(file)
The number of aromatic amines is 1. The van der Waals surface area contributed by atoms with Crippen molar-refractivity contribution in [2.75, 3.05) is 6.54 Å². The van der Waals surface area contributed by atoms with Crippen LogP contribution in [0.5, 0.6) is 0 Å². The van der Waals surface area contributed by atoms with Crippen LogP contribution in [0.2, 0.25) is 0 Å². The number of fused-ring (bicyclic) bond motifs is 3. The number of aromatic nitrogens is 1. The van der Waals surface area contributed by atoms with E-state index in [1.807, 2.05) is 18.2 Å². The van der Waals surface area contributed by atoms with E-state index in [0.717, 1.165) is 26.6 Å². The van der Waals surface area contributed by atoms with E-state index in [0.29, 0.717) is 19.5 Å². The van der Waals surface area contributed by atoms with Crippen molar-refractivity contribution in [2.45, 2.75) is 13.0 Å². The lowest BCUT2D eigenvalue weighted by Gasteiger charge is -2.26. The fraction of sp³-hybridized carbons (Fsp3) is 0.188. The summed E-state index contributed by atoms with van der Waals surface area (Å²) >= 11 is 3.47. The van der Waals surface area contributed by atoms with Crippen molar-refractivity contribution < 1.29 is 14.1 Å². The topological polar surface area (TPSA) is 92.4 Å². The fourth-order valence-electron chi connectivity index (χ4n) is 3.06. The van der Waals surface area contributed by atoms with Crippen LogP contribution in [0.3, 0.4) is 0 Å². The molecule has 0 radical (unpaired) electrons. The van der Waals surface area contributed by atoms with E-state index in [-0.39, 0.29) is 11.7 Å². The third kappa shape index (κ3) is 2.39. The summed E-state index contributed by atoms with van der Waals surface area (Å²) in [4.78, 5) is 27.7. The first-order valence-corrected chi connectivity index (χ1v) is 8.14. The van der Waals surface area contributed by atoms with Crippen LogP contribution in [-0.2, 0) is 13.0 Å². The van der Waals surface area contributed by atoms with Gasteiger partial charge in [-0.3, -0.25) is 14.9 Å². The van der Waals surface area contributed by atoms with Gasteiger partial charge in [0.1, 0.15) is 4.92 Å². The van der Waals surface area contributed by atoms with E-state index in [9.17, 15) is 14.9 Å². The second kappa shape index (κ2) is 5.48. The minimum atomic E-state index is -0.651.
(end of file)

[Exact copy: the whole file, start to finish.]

The number of aromatic amines is 1. The van der Waals surface area contributed by atoms with Crippen molar-refractivity contribution in [2.75, 3.05) is 6.54 Å². The van der Waals surface area contributed by atoms with Crippen LogP contribution in [0.5, 0.6) is 0 Å². The van der Waals surface area contributed by atoms with Crippen LogP contribution in [0.2, 0.25) is 0 Å². The number of fused-ring (bicyclic) bond motifs is 3. The number of aromatic nitrogens is 1. The van der Waals surface area contributed by atoms with E-state index in [1.807, 2.05) is 18.2 Å². The van der Waals surface area contributed by atoms with E-state index in [0.717, 1.165) is 26.6 Å². The van der Waals surface area contributed by atoms with E-state index in [0.29, 0.717) is 19.5 Å². The van der Waals surface area contributed by atoms with Crippen molar-refractivity contribution in [2.45, 2.75) is 13.0 Å². The lowest BCUT2D eigenvalue weighted by Gasteiger charge is -2.26. The fraction of sp³-hybridized carbons (Fsp3) is 0.188. The summed E-state index contributed by atoms with van der Waals surface area (Å²) >= 11 is 3.47. The van der Waals surface area contributed by atoms with Crippen molar-refractivity contribution < 1.29 is 14.1 Å². The topological polar surface area (TPSA) is 92.4 Å². The fourth-order valence-electron chi connectivity index (χ4n) is 3.06. The van der Waals surface area contributed by atoms with Crippen LogP contribution in [0.3, 0.4) is 0 Å². The molecule has 0 radical (unpaired) electrons. The van der Waals surface area contributed by atoms with E-state index in [-0.39, 0.29) is 11.7 Å². The third kappa shape index (κ3) is 2.39. The summed E-state index contributed by atoms with van der Waals surface area (Å²) in [4.78, 5) is 27.7. The first-order valence-corrected chi connectivity index (χ1v) is 8.14. The van der Waals surface area contributed by atoms with Crippen LogP contribution in [-0.2, 0) is 13.0 Å². The van der Waals surface area contributed by atoms with Gasteiger partial charge in [-0.3, -0.25) is 14.9 Å². The van der Waals surface area contributed by atoms with Gasteiger partial charge in [0.1, 0.15) is 4.92 Å². The van der Waals surface area contributed by atoms with E-state index in [9.17, 15) is 14.9 Å². The second kappa shape index (κ2) is 5.48. The minimum atomic E-state index is -0.651.